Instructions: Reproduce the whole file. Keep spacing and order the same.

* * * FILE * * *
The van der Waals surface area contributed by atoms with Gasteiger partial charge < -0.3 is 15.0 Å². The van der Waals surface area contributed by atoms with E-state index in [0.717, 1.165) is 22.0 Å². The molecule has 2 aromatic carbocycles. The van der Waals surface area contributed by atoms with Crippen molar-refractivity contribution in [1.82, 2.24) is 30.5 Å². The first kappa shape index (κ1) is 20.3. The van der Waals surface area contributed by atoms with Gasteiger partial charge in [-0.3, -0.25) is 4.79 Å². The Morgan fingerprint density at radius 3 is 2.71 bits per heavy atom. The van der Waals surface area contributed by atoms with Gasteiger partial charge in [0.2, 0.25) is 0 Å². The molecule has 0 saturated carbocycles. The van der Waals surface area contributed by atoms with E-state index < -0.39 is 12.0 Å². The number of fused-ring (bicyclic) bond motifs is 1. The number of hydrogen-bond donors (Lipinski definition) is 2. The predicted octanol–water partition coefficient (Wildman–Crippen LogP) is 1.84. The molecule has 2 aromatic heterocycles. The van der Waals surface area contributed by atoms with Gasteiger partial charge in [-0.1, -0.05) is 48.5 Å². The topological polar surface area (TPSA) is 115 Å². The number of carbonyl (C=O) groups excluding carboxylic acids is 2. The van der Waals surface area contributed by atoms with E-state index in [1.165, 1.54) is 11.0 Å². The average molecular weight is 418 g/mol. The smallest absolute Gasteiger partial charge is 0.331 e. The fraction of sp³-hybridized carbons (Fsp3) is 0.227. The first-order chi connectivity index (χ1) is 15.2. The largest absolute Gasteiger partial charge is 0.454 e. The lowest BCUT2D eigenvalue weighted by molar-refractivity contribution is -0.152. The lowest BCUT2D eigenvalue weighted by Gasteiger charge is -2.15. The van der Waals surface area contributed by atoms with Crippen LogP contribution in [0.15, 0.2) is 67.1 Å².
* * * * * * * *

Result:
The van der Waals surface area contributed by atoms with Gasteiger partial charge < -0.3 is 15.0 Å². The van der Waals surface area contributed by atoms with E-state index in [0.717, 1.165) is 22.0 Å². The molecule has 2 aromatic carbocycles. The van der Waals surface area contributed by atoms with Crippen molar-refractivity contribution in [1.82, 2.24) is 30.5 Å². The first kappa shape index (κ1) is 20.3. The van der Waals surface area contributed by atoms with Gasteiger partial charge in [-0.3, -0.25) is 4.79 Å². The Morgan fingerprint density at radius 3 is 2.71 bits per heavy atom. The van der Waals surface area contributed by atoms with Gasteiger partial charge in [0.2, 0.25) is 0 Å². The molecule has 0 saturated carbocycles. The van der Waals surface area contributed by atoms with E-state index < -0.39 is 12.0 Å². The number of fused-ring (bicyclic) bond motifs is 1. The number of hydrogen-bond donors (Lipinski definition) is 2. The predicted octanol–water partition coefficient (Wildman–Crippen LogP) is 1.84. The molecule has 2 aromatic heterocycles. The van der Waals surface area contributed by atoms with Gasteiger partial charge in [-0.1, -0.05) is 48.5 Å². The topological polar surface area (TPSA) is 115 Å². The number of carbonyl (C=O) groups excluding carboxylic acids is 2. The van der Waals surface area contributed by atoms with E-state index in [1.165, 1.54) is 11.0 Å². The average molecular weight is 418 g/mol. The smallest absolute Gasteiger partial charge is 0.331 e. The fraction of sp³-hybridized carbons (Fsp3) is 0.227. The first-order chi connectivity index (χ1) is 15.2. The largest absolute Gasteiger partial charge is 0.454 e. The lowest BCUT2D eigenvalue weighted by molar-refractivity contribution is -0.152. The lowest BCUT2D eigenvalue weighted by Gasteiger charge is -2.15. The van der Waals surface area contributed by atoms with Crippen LogP contribution in [0.15, 0.2) is 67.1 Å².